What is a business model and why does every entrepreneur need one!

2012-08-14 15:29

Last week Thursday on the Money Show on 702 Talk Radio and 567 Cape Talk, Bruce Whitfield and I spoke about business models. What are they, how to build one and most importantly, why they are better for raising entrepreneurial finance than the horrible, dreaded business plan. Dreaded for entrepreneurs to write and dreaded for funders to read. In any event, banks are big computers interested in only your credit worthiness as defined by them. They can’t, don’t and won’t read business plans.

The business model, especially if it’s diagrammatically presented combined with a detailed spread sheet and a go-to-market note of no more than 3 pages should suffice for any funder who is serious about investing and knows what they are doing.

So let’s look at the elements that make up a business model. Building a business is similar to building a building. I use the term building deliberately since this is what an entrepreneur should be doing, building a business, not running one. You need an architectural plan. The builder first figures out who he is building for, what he is building and how it will be used. Is it a hospital, home or school – each has a particular use and purpose and is intended to serve the needs of different people. He then creates an architectural plan and uses this to guide the construction of the building to deliver on its purpose.

Your business model should do the same thing. It is your architectural plan of how you need to build your business to deliver a value proposition to a defined customer base on a sustained and profitable basis (the 2 don’t mean the same thing; I often see entrepreneurs sustain businesses for ages that don’t make decent profits…ever). Once in place, you should graphically represent your business model on a big A3 piece of paper and stick it to the wall above your desk. Look at it every day and ensure that the activities you undertake in building your business are consistent with this architectural plan.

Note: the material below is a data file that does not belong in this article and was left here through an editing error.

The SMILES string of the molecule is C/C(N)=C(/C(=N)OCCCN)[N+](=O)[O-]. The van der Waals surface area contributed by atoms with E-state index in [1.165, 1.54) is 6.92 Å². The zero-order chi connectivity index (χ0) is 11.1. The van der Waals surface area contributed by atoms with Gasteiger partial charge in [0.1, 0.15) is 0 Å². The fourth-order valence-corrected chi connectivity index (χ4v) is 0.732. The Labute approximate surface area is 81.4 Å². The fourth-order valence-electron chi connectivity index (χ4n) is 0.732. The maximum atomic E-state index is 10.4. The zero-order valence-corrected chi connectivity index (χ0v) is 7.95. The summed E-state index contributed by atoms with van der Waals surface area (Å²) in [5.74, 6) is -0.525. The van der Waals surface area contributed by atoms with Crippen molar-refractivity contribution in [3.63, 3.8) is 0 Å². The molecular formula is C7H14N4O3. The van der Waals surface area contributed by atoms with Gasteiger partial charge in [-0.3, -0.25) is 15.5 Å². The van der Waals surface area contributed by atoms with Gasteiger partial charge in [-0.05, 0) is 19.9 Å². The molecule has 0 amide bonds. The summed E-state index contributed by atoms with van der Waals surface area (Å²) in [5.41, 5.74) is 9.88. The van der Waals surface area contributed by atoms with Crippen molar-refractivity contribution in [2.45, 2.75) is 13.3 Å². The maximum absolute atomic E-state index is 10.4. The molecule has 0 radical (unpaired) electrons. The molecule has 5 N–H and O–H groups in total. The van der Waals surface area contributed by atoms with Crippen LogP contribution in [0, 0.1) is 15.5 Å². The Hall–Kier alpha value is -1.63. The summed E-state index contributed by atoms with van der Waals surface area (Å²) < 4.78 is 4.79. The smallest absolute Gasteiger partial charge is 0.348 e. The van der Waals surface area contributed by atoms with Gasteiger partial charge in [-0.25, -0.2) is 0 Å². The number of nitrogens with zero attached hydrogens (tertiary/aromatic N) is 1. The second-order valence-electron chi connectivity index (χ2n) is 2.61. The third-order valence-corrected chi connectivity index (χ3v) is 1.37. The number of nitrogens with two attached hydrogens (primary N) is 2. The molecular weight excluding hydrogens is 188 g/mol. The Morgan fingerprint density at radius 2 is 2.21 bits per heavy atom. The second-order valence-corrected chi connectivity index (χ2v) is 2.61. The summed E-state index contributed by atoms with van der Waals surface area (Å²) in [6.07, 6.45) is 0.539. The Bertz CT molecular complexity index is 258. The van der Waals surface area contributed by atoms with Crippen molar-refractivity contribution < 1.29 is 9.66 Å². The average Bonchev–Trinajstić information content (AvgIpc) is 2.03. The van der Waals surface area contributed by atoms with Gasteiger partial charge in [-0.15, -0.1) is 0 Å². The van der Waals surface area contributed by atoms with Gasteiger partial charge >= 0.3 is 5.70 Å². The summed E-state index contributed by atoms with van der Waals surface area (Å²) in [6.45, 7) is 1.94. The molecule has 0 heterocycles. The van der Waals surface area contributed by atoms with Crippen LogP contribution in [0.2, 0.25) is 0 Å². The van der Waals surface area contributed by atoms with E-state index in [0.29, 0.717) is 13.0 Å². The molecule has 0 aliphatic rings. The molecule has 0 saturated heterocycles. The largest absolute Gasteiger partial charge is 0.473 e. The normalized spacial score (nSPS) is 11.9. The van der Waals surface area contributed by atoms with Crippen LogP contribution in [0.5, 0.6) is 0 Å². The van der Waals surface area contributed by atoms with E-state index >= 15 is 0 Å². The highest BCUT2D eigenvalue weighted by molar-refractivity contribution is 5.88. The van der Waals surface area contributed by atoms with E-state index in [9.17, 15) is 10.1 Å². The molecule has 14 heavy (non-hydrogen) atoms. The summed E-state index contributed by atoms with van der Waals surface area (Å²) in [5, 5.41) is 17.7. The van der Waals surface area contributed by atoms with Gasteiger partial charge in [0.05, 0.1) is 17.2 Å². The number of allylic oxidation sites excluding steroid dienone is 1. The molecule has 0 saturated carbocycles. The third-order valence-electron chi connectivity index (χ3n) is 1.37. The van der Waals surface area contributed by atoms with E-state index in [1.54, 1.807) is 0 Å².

As in life, nothing remains constant meaning that this plan will be dynamic. As entrepreneurs we have the benefit of flexibility and adaptability and change, today more than ever, happens on a 360°, everyday basis. This change is generated by …


Deteriorating trust between people and governments and people and big business is a clear trend impacting the world and us in South Africa. Talk of nationalisation is a trend too that can and will impact our businesses that we run.

Market Forces

Needs and wants constantly change and increasing access to the internet is fragmenting customers into smaller, tighter and more specific groups. No longer will one-size-fits-all sustain a viable business model. On top of this, competition is driving down the cost of switching. Telkom never saw it coming and still doesn’t seem to see it happening, mobile operators have taken them out the market and continue to do so. Within this space, Cell C has now developed a new business model that sees customer choice taken to a new level of transparency. You can create your own contracts which are clean, transparent and customised to within your own personal circumstances. Watch Vodacom and MTN dance around that one!

Industry forces

Disruptive business models in traditional industries are shaking them up big time. 99designs.com is a great example of this. In the old-days, you would commission a fancy advertising agency to draw up your logo or corporate identification. You would nervously pull up in their gardened customer parking and climb out your car to walk past the fountain and enter into a funky, well decorated reception. Cool looking people all driving mini coopers, wearing converse takkies and designer jeans are walking around with their Apple laptops. A few hundred thousand Rands later you have a logo and some brochure design blue prints! Now, you develop a specification for your logo, submit it online with a budget and have thousands of moonlighting designers around the world submit proposals back to you. Same activity with a same result at what will be 20% of the price!